Kurt Elling, Cadogan Hall, London — a superlative singer
A stunning performance from the jazz vocalist and his ensemble
The first lines of Bob Dylan’s “A Hard Rain’s A-Gonna Fall” opened Kurt Elling’s superlative concert; unaccompanied, they rekindled the focused fury of Bob Dylan’s dystopic vision with clear diction, impeccable timing and a controlled sense of rage.
Mournful, minor-key piano joined first, then, on the chorus, the band in full. Solos followed, each burning hot, until the piece closed with Elling’s four-octave baritone voice hovering over a ripple of piano and a thunderous showcase for drummer Jeff “Tain” Watts.
With the first number playing like a finale, how to top that? Yet the American singer did, with love songs, social commentaries and tongue-in-cheek lyrics, in a stunning ensemble performance that commanded the hall from first to last.
The body of the evening was built on Elling’s recent CD, The Questions. He had a few more questions tonight on the state of the world: “How the hell did we get here?” “How long do we have to stay?” Not too long, perhaps, according to the upbeat “A Happy Thought”, a poetic whimsy on the idea that death is nothing to fear, Elling’s voice soaring into a “light so bright”.
Other questions were perhaps more pressing: “Where do I get a steak in this town just by my good looks?” Probably not in Leonard Bernstein’s “Lonely Town”, here rendered tenderly towards the end of the set with hints of New Orleans boogie and a hip-hop fade.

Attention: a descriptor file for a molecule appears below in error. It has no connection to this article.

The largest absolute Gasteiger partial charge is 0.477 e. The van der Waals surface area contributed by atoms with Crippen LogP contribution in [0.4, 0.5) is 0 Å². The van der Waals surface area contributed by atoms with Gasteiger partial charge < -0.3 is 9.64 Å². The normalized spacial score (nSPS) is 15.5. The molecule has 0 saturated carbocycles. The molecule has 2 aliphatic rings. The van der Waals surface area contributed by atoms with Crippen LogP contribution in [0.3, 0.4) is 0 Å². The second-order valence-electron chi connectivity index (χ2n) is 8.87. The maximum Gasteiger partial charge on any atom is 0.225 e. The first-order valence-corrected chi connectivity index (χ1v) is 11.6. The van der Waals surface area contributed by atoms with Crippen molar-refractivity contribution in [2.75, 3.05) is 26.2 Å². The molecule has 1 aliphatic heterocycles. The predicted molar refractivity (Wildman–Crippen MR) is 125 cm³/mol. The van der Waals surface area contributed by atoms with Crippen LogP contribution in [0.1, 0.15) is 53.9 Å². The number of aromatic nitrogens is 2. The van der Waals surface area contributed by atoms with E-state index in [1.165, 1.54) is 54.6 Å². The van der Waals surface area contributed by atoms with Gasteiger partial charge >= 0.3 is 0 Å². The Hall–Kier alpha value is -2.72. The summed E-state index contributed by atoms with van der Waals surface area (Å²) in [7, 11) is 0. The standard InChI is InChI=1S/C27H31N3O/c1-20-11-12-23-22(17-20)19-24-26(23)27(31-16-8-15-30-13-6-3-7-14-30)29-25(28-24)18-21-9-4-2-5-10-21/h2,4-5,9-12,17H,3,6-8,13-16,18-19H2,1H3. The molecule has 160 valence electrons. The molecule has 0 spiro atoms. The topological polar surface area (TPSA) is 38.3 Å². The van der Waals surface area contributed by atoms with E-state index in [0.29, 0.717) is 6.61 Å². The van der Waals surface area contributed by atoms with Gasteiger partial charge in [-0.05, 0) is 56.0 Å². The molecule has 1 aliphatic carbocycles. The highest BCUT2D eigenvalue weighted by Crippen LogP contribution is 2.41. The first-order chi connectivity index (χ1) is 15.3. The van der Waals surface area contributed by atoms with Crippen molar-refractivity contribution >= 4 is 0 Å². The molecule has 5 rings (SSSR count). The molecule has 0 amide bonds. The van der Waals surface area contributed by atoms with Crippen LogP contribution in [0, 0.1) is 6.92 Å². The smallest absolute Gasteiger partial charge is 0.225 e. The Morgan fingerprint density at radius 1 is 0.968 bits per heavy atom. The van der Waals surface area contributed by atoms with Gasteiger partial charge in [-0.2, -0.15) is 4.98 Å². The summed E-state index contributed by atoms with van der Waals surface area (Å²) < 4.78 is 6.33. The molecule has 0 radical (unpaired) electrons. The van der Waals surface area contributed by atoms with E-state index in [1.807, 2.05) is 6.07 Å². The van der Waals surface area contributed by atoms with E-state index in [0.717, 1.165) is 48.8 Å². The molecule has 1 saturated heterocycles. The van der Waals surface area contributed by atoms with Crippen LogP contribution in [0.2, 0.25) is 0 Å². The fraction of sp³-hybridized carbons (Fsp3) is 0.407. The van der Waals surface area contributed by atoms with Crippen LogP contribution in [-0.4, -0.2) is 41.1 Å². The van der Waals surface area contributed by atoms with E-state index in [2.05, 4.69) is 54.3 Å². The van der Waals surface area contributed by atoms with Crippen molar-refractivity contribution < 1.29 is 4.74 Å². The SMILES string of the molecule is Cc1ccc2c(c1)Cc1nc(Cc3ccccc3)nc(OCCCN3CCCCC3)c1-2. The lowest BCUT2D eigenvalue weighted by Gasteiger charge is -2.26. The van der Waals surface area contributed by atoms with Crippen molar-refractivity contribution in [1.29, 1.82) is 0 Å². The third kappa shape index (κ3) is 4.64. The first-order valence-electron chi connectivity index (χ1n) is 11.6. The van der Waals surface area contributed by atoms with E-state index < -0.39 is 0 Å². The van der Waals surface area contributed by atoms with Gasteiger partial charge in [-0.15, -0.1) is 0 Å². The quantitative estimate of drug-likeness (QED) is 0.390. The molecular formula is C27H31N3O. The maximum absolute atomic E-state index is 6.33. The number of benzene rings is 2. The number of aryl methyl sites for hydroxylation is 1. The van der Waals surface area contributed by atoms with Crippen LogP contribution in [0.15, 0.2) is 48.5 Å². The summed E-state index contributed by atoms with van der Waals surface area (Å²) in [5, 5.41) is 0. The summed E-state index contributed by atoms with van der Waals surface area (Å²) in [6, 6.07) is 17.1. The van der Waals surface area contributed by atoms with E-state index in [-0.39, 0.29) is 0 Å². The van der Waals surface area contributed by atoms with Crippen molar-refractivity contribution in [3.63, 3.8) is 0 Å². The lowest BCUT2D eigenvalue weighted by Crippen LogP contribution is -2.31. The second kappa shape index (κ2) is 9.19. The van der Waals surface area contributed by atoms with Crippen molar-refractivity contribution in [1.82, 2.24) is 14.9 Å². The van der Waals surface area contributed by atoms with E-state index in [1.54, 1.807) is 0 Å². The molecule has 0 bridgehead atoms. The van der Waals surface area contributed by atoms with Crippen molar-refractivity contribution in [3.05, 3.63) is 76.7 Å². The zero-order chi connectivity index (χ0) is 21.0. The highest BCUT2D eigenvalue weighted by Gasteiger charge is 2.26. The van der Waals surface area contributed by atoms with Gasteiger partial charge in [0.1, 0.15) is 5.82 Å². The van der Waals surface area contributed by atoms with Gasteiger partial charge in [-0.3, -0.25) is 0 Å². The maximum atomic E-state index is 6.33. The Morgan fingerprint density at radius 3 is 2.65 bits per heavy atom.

The performance moved from the longing of Oscar Hammerstein’s “I Have Dreamed” and the anguish of Peter Gabriel’s “Washing of the Water” to Elling’s hallucinatory lyrics set to Carla Bley’s “Lawns” and the poetic narrative of his own “A Secret in Three Views”.
Each mood was distinct and fully fleshed out. Guitarist John McLean delivered dense voicings, jazz-steeped lines and hints of country and the blues. Bassist Clark Summers wove counterpoint into Watts’s sensitive polyrhythmic rumble. And on piano and organ Stu Mindeman roamed from delicate impressionism to gospel jazz.
The finale, “As Long As You’re Living”, was a twisty jazz-blues in 5/4 that Watts drew to a peak and the encore a sumptuous reading of Hoagy Carmichael’s “Skylark”. Elling returned a second time, alone, to improvise imperiously on the standard “I Can’t Get Started”. Elling’s performances always set a high bar, but tonight’s raised it to another level.
Five stars: * * * * *